An obscure Virginia company with ties to both U.S. and Russian intelligence deliberately misled reporters about its work for the Republican National Committee.
After the Republican National Committee paid an obscure Virginia company about $40,000 for “security” and “research services” last year, one of the company’s founders said the payments were for a report about the safety of the RNC headquarters.
“We did a security audit for the building,” Ben Wickham, a former CIA officer and chairman of the company, Hamilton Trading, told BuzzFeed News in February.
That was a lie, as the Washington publication Politico reported last week.
While a fraction of the $40,000 was for the security audit, the vast majority of the money went to produce two reports on Democratic presidential candidate Hillary Clinton, Politico reported last week. The firm’s work “tried to make the case that Clinton intervened in Bulgaria and Israel, respectively, on behalf of energy companies that had donated to the Clinton Foundation, according to people briefed on the reports.” The payments were delivered over the summer of 2016, when some of the biggest moments of the campaign happened, including the Republican National Convention.
Wickham did not return phone calls from BuzzFeed News on Tuesday. He told Politico that he misled reporters about the nature of their work because of a “nondisclosure agreement” with the RNC.
Wickham started the firm with another former CIA officer, John C. Platt, who died in January.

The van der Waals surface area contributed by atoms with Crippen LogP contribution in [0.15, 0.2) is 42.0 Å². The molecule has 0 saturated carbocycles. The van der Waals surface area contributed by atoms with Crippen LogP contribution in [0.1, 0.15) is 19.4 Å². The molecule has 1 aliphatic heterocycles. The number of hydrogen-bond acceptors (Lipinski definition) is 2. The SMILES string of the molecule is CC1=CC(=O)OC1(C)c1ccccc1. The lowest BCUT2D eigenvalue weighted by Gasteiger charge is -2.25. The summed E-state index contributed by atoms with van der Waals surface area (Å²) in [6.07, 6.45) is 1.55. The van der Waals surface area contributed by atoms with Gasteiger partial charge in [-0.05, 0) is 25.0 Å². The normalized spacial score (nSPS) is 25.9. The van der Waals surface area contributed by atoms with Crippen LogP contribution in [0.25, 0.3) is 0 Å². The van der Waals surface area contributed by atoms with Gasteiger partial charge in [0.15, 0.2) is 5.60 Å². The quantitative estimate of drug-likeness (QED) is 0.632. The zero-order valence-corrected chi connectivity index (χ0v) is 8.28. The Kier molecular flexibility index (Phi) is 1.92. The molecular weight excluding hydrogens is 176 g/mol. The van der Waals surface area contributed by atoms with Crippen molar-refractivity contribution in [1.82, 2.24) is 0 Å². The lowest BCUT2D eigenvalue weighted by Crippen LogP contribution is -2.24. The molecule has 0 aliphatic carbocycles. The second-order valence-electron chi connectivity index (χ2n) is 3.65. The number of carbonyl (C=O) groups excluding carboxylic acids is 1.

One member of the company is ex-KGB officer Gennadiy Vasilenko. Vasilenko was a rival of Platt’s during the Cold War, but the New York Times reported that the two men built a “remarkable and secret friendship” that spanned decades. It began when Platt was trying to recruit Vasilenko as a spy in the late 1970s and continued through Vasilenko’s detention by Russian authorities.
He was released to the United States in 2010 as part of a spy exchange.
Federal campaign finance documents show Hamilton Trading has never received other payments by a political operation, and other executives say the company “has provided operational intelligence services to private sector clients.” This includes counter-terrorism and surveillance training.
“I’m not denying that I wasn’t totally forthcoming, but I’m telling you why,” Wickham told Politico. “The security stuff that we did, which is legitimate, was not covered by any kind of a confidentiality agreement, so I can discuss that.”
CORRECTION: An earlier version of this post misstated that Gennadiy Vasilenko compiled reports on Hillary Clinton.
Anthony Cormier is an investigative reporter/editor for BuzzFeed News and is based in New York. While working for the Tampa Bay Times, Cormier won the 2016 Pulitzer Prize for Investigative Reporting.
Contact Anthony Cormier at firstname.lastname@example.org.
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